Well, if you haven’t figured it out after reading the article, I will tell you at the end of this post.
Over a month ago, Argus city reporter Joe Sneva-spiffiness asked to do a profile article about Bruce. I told Bruce not to do it. I gave him several reasons why I was suspicious of the request, and it had nothing to do with the interviewer, it had to do with his bosses and the other city issues we were working on.
I also told Bruce NOT to do the interview without filming it (in which he did) mostly for his record, but just for reference once the article came out. The Argus allowed it, but asked we don’t post it until after the article was released. We hope to have it up sometime tomorrow, and we hope it will give you insight on how an article is researched and what happens to it after the editors get their manipulative hands on it. Like I said, you be the judge. But there are some glaring points;
“Anytime anybody comes in front of the council every week, week after week, and generally points out our inabilities to do our job well,” Councilor Greg Jamison said, “it does become somewhat tiring.”
As well it should . . . you should be doing your job better. But I won’t get into that. The headline itself is misleading, there are plenty of differences between ‘Gadflies’ and ‘Citizen activists’. But what is funny is when you try to call activists derogatory names, that only emboldens them. I actually told Joe that when he interviewed me about Bruce (never made it in the article). Activists want POSITIVE change, and while it may seem like we are bitching and whining, we are actually keeping the pressure on. That is important as an activist. It is also not personal or about individual politicians, it is about the process, the truth, integrity and transparency. I could care less if the mayor gets a haircut every 5-1/2 days, that’s his gig, but when working as an elected official he must ‘serve’.
Under the comment section of the article online, former Minnehaha county commissioner Bob Kolbe sums it up;
As a person who has served as an elected official I can only comment about those citizens who come to public meetings.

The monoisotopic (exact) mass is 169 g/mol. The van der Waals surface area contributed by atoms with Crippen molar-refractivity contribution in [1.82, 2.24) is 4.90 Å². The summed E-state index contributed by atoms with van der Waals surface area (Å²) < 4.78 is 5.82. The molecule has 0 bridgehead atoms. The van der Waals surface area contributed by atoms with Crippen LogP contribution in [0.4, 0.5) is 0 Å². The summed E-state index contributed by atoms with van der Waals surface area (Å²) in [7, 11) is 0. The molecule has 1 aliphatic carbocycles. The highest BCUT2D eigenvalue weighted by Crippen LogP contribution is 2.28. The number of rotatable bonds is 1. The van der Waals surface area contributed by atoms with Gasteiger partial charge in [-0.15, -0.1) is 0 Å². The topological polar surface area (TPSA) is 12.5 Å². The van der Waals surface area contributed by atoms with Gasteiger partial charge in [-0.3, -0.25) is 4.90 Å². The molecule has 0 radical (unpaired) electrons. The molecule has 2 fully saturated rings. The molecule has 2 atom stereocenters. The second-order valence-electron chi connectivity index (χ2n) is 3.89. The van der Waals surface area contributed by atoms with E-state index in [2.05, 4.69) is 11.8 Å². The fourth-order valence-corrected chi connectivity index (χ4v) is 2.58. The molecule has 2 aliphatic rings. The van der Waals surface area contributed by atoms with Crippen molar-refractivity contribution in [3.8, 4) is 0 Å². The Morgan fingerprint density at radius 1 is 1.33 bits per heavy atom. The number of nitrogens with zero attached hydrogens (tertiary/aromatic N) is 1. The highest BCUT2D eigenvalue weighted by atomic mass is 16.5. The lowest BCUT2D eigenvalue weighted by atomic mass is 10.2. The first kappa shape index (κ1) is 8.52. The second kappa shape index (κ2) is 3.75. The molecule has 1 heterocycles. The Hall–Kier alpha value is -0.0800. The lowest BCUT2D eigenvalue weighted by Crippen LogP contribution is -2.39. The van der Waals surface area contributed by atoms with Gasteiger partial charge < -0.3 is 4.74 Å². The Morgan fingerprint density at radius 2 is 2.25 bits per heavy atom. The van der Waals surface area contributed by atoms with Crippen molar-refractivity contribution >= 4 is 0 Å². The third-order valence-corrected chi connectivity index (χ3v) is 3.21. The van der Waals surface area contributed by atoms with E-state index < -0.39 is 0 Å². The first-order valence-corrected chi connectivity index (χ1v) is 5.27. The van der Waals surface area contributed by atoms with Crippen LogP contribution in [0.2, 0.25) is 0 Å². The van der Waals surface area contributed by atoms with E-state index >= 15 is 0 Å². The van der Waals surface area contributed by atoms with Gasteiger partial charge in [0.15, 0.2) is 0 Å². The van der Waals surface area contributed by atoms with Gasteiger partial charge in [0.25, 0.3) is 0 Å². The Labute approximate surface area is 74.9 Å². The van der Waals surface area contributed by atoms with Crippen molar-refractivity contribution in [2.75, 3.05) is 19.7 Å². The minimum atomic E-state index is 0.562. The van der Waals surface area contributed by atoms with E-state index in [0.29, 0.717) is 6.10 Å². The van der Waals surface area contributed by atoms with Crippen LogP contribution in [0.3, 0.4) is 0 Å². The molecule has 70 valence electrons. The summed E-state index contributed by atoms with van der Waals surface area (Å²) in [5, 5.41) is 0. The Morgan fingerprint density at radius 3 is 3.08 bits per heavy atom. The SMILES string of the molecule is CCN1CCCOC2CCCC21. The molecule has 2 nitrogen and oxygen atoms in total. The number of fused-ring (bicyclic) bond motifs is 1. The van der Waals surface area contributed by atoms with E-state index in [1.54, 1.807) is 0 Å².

People only care about government when they have an issue on the agenda.
My perspective is that elected people need to value those who are willing to invest their time observing and commenting on meeting issues. It is far to easy to “slide” something into a public meeting and then those elected and the buerocrats will claim “it was a public meeting”.
Elected people need to listen, whether they agree or not. If taken to task, that person has a reason and They just mayÂ be right. Listening is part of serving.
Buerocrats are buerocrats no matter how you spell it as their purpose is to (serve) make elected people feel good.
Elected people are to serve the electorate with a heavy emphasis on SERVE. When elected people start to believe Their own public relation press releases and/or slighly use the pubilc tax money for their agenda, or reelection it is to take them to task and give them a retirement party!
While Bob probably had a lot of enemies while he ‘served’ he certainly understands (now) the relationship that should be occurring between elected officials and constituents, but if only councilor Dean Karsky could;
Karsky has been an acquaintance of Danielson’s for nearly as long as the neighborhood drama has been going on. He saidÂ he became aware of the nasty back and forth between Danielson and his neighbors within days of being appointed to the council in 2011 but heÂ chooses to stay out of the matter.
And doesn’t that last line by Dean say it all? He chooses not to serve.
But enough of the article about Bruce, let’s talk about the article itself (which I am completely baffled by how many people may have touched this copy before it hit print).
Ehrisman’s blog,Â SouthDaCola.com, where Danielson is sometimes knownÂ as “Cameraman Bruce,” is their outlet forÂ expressing frustrations with city government.
â€œWe both kind of take this as a hobby,”Â Ehrisman said.
I did say that, and I will give Joe credit for printing that quote correctly. But I do believe I informed him that we take our citizen activism seriously, and when I use the word ‘hobby’ I mean it is something I do on my own time because it is important to me and others. I don’tÂ do it for pay, I don’t take it lightly and I certainly don’t do it to hurt people (elected officials) personally. I do it because I feel I should, and I believe Bruce does it for those reasons also. If we are productive, progressive and create some laughs in the process, so be it. Laughing at ourselves and the process alleviates hate, which is only counterproductive to change. Some people have a problem with cynicism and sarcasm, but once you embrace it, you won’t jump off buildings in distress or gun down kids in a school. We must learn that identifying something as bad, onlyÂ creates solutions and makes us better.
So as I asked at the beginning, “What’s missing from this article about Cameraman Bruce?” There are only three people quoted in the article, and those quotes were framed around negativity towards Bruce (even mine). You would think after an hour and 45 minute interview with Bruce, there would be at least one quote from him. There wasn’t. Zilch.
That should tell us all we need to know about the integrity of the column.